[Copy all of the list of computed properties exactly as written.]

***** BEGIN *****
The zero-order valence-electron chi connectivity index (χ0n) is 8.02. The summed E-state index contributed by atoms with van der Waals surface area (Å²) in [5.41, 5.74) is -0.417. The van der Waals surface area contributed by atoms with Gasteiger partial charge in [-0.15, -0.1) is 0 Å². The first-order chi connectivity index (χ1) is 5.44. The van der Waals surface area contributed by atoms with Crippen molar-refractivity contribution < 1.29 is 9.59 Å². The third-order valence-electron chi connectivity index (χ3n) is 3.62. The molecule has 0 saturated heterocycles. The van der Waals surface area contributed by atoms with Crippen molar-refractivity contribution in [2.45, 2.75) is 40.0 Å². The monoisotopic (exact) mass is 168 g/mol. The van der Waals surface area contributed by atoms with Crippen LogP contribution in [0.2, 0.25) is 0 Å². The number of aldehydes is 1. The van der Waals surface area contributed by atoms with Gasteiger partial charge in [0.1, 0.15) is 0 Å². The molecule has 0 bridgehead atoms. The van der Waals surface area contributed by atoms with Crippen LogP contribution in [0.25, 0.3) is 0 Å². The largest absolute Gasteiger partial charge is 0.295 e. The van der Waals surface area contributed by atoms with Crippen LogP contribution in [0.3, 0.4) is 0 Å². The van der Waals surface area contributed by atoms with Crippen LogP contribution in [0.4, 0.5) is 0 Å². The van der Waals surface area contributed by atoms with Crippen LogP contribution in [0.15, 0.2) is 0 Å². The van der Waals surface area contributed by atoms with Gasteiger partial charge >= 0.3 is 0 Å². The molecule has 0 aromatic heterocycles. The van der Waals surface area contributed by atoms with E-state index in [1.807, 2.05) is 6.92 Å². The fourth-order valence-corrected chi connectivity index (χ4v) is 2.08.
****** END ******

The zero-order valence-electron chi connectivity index (χ0n) is 8.02. The summed E-state index contributed by atoms with van der Waals surface area (Å²) in [5.41, 5.74) is -0.417. The van der Waals surface area contributed by atoms with Gasteiger partial charge in [-0.15, -0.1) is 0 Å². The first-order chi connectivity index (χ1) is 5.44. The van der Waals surface area contributed by atoms with Crippen molar-refractivity contribution < 1.29 is 9.59 Å². The third-order valence-electron chi connectivity index (χ3n) is 3.62. The molecule has 0 saturated heterocycles. The van der Waals surface area contributed by atoms with Crippen molar-refractivity contribution in [2.45, 2.75) is 40.0 Å². The monoisotopic (exact) mass is 168 g/mol. The van der Waals surface area contributed by atoms with Crippen LogP contribution in [0.2, 0.25) is 0 Å². The number of aldehydes is 1. The van der Waals surface area contributed by atoms with Gasteiger partial charge in [0.1, 0.15) is 0 Å². The molecule has 0 bridgehead atoms. The van der Waals surface area contributed by atoms with Crippen LogP contribution in [0.25, 0.3) is 0 Å². The largest absolute Gasteiger partial charge is 0.295 e. The van der Waals surface area contributed by atoms with Crippen LogP contribution in [0.3, 0.4) is 0 Å². The van der Waals surface area contributed by atoms with Crippen LogP contribution in [0.4, 0.5) is 0 Å². The van der Waals surface area contributed by atoms with Crippen LogP contribution in [0.15, 0.2) is 0 Å². The van der Waals surface area contributed by atoms with Gasteiger partial charge >= 0.3 is 0 Å². The molecule has 0 aromatic heterocycles. The van der Waals surface area contributed by atoms with E-state index in [1.807, 2.05) is 6.92 Å². The fourth-order valence-corrected chi connectivity index (χ4v) is 2.08.